Skip to content
Pico y Pala – Bitcoins, Ethereum, Ripple,…

Historical CME Pattern Suggests Bitcoin Rally to $7.7k is Likely to Brutally Reverse

The Bitcoin price rose to as high as $7,770 on major cryptocurrency exchanges on April 23. The abrupt upsurge coincided with the expiration of CME’s BTC futures contracts for April.
Data from Skew indicates that the CME Bitcoin futures volume and open interest spiked to a monthly high. The surge in trading activity preceded the fast increase of the BTC price to above $7,000.
CME Bitcoin futures saw monthly high volume on April 23 (Source: Skew)
Bitcoin price historically sees large movement on the 24th of every month
The CME Bitcoin futures contract expires every fourth Friday in a given month. In most months, the BTC futures contract on the exchange expires on the 24th or 25th.
Prior to the expiration, the Bitcoin price tends to see a large price movement as traders make one last push towards either directions to benefit their contracts.
Long contract holders have the incentive of pushing the Bitcoin price up further to maximize gains from their monthly contracts, and vice versa for short holders.
After the expiration occurs, the Bitcoin price typically sees a price movement to the opposite direction from the run up to the expiration. If BTC surges ahead of it, the cryptocurrency is more likely to drop.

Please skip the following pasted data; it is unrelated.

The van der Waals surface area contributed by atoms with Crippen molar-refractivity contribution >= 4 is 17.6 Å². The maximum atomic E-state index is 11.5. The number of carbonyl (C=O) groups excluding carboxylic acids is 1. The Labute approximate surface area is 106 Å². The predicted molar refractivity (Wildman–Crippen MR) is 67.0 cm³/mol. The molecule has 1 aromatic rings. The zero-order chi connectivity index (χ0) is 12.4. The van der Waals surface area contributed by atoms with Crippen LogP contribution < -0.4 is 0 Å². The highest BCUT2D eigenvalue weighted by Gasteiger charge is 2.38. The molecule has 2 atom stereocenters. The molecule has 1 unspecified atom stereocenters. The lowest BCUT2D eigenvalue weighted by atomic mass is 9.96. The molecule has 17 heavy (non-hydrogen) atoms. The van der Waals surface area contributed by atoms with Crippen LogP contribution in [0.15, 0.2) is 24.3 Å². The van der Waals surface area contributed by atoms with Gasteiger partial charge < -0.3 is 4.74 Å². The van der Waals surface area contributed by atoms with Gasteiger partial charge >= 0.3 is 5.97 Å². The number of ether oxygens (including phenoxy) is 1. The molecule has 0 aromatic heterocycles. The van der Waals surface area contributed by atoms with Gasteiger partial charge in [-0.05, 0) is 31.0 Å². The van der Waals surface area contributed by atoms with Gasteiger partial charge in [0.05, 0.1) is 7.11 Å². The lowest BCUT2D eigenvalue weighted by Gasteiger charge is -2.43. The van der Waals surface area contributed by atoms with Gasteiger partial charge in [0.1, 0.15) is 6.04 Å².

The upsurge of Bitcoin from around $7,050 to $7,770 comes right before the expiration of CME’s April BTC futures contract. Based on historical data, it leaves BTC vulnerable to a potential trend reversal.
“CME bitcoin futures volume & open interest reached a one month high yesterday ~1500 contracts were rolled from April to May, ~1200 contracts remain open for expiry later today,” researchers at Skew said.
The short-term rally also coincided with 27,000 Bitcoin options expiring tomorrow. Many options on platforms like Deribit reflect large trades, and as such can have a significant impact on the price of BTC in the near-term.
Bitcoin options are expiring on April 25 (Source: Skew)
The Bitcoin market is largely divided into three parts: futures, spot, and options. In the early days of BTC, spot exchanges accounted for the vast majority of daily cryptocurrency volume. Over time, futures overtook spot exchanges.
Why futures exchanges have such a large impact on BTC
In a study published in March 2019, Bitwise Asset Mangement said that the real Bitcoin spot trading volume without counting futures exchanges like BitMEX is $270 million.
At the time, the company emphasized that CME and CBOE accounted for $91 million in daily volume, and CME’s volume has increased substnatially since then.
At least for a year, CME has accounted for around 35 to 40 percent of daily Bitcoin volume on paper. While the figure decreases when BitMEX, OKEx, and Binance Futures volume are included, it still accounts for a large portion of daily BTC volume.
“And, when you remove fake volume, CME and CBOE futures volume is significant ($91M), especially compared to the real spot volume (35% for Feb 2019). This is good news because it means CME— a regulated, surveilled market— is of material size, which important for an ETF,” Bitwise said in 2019.
As long as the CME Bitcoin futures market holds a relatively large share of the BTC market share, futures and options expiration are likely to have a continued impact on the short-term price trend of BTC.